Derek Parra: 9/11 inspired his 2002 medal haul in Salt Lake City

The following is an article posted on by USA TODAY:

Sept. 11 initially blunted long-track speedskater Derek Parra’s Olympic aspirations.

“I was like, ‘Why am I skating around in circles when people are pulling loved ones out of the rubble at Ground Zero?’ ” he says.

“I felt useless. It was like, ‘Why am I doing this — it’s selfish.’ I contemplated not continuing to skate. It was the first time in my life I can remember being sad and depressed.”

Yet in the end, he says, Sept. 11 helped inspire him to become the first Mexican-American to win Winter Olympic gold in the 2002 Games in Salt Lake City.

Sept. 11, 2001, Parra was preparing for the Games, living and training in Utah and working part time at The Home Depot.

When he told co-workers of his thoughts about quitting, he says, “They were the ones that were getting behind me, saying, ‘You’ve got to do this; you’ve got to show these people they can’t take that away from us. Go out there and win the gold, do your best.’

“That’s when my focus leading into those Games became not about medals. It was about giving the families of the victims from 9/11, especially in our country, something to cheer about.”

He was scheduled to skate in the grueling 5,000-meter race on the first full day of competition. But when the invitation came to be one of eight U.S. athletes to carry the World Trade Center flag into the opening ceremony the night before, he accepted instead of resting.

The International Olympic Committee at first resisted the plan to include the tattered flag in the opening ceremony, not wanting to promote political or nationalistic displays. But after an outcry, the IOC agreed to have the flag — which also had been displayed at the World Series and Super Bowl— brought in as the U.S. national anthem was playing.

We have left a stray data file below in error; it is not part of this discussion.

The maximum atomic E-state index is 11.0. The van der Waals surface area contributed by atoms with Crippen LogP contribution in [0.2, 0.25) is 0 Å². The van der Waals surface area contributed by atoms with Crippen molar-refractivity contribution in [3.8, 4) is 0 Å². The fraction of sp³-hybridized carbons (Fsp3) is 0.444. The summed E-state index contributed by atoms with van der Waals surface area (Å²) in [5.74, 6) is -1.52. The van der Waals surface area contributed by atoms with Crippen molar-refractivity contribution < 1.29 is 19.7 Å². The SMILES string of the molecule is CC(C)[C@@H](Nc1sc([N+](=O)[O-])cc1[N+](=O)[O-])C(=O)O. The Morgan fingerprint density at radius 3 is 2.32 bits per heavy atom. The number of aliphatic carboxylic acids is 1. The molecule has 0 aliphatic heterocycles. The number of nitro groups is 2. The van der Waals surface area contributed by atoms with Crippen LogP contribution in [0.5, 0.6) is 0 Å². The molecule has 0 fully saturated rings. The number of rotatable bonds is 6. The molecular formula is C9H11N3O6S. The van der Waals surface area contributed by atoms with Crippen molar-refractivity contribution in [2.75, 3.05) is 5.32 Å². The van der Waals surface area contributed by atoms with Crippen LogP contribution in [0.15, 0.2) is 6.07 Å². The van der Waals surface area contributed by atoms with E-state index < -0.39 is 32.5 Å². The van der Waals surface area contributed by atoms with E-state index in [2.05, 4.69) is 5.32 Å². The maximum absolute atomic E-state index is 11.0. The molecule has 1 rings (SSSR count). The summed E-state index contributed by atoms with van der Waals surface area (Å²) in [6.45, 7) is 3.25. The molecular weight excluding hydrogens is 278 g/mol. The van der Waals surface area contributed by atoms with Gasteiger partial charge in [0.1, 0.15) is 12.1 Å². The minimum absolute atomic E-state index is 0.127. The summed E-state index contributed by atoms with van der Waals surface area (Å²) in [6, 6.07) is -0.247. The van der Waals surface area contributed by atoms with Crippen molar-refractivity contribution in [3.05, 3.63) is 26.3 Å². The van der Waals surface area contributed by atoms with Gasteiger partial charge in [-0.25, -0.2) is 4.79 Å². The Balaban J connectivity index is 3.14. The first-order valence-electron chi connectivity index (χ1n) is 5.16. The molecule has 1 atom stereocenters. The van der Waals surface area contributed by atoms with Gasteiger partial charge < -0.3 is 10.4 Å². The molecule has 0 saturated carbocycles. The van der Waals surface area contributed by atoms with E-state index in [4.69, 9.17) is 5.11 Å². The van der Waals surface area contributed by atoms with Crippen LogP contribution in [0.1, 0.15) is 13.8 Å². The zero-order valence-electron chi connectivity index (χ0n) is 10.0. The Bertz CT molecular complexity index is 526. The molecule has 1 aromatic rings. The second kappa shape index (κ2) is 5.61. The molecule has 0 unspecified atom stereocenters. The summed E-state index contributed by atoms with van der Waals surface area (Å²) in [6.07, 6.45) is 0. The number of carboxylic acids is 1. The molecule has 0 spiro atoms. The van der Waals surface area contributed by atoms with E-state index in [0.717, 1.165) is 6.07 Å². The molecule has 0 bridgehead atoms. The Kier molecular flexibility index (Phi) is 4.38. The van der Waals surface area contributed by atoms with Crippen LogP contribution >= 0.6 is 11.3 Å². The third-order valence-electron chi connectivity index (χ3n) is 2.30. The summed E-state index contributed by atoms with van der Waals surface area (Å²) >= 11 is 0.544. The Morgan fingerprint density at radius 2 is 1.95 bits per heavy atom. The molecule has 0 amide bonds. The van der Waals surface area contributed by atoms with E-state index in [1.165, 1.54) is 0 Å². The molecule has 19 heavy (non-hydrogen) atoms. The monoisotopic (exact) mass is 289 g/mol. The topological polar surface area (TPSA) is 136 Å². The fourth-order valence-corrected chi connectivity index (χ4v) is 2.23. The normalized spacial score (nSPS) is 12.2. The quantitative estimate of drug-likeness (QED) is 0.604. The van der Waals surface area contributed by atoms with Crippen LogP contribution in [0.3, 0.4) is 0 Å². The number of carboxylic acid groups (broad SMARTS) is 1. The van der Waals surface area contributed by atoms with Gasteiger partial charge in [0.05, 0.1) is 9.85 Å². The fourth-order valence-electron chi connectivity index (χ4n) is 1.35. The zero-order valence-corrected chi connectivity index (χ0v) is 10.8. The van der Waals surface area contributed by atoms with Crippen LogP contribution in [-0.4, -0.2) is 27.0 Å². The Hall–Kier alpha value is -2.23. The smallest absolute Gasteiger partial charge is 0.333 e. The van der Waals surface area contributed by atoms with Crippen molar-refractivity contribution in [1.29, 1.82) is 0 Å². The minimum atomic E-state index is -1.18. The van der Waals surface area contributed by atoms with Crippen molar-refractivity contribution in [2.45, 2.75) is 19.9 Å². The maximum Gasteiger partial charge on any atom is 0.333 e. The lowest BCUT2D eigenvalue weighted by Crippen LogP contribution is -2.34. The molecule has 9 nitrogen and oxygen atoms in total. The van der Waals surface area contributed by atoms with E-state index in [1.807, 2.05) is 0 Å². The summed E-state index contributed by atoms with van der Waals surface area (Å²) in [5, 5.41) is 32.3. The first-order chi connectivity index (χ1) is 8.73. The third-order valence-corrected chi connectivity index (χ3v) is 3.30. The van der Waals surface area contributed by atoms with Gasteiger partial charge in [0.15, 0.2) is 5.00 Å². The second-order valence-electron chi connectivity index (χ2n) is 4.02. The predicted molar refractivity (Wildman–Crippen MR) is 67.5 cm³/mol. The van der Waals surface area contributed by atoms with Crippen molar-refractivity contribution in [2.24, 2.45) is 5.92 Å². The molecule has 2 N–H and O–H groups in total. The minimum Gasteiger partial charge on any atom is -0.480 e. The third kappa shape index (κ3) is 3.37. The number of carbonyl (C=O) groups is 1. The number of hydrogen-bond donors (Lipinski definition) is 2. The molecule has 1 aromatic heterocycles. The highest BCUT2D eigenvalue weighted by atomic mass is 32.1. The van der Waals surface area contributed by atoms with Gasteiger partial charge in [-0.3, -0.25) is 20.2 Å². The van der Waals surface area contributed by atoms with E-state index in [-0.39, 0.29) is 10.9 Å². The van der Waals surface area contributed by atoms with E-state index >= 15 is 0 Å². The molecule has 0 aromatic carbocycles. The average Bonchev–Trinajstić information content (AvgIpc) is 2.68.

“That definitely inspired me. It touched me spiritually and emotionally,” Parra says.

The next day, he set a world record in the 5,000 meters — 15 seconds better than his personal best — en route to winning a surprise silver. Ten days later, he won 1,500-meter gold, setting an Olympic record.

The patriotism roused by Sept. 11, he says, helped propel him and the U.S. team overall to a record performance in 2002. U.S. athletes won 34 medals in Salt Lake City, nearly tripling the USA’s previous Winter Olympic best (13 medals in the 1998 and 1994 Games).

“There was something that was driving us,” he says. “Everybody was out there with us. We weren’t alone is why I think we had such a great Games.”

Learning of Osama bin Laden’s death Sunday brought Parra, a U.S. speedskating coach in 2010 and the youth outreach director for the Utah Athletic Foundation, memories from the 2002 Games and a sense of contentment.

“I think the world is a better place without someone like that in it,” he says.


Leave a Reply

Fill in your details below or click an icon to log in: Logo

You are commenting using your account. Log Out /  Change )

Google+ photo

You are commenting using your Google+ account. Log Out /  Change )

Twitter picture

You are commenting using your Twitter account. Log Out /  Change )

Facebook photo

You are commenting using your Facebook account. Log Out /  Change )


Connecting to %s

%d bloggers like this: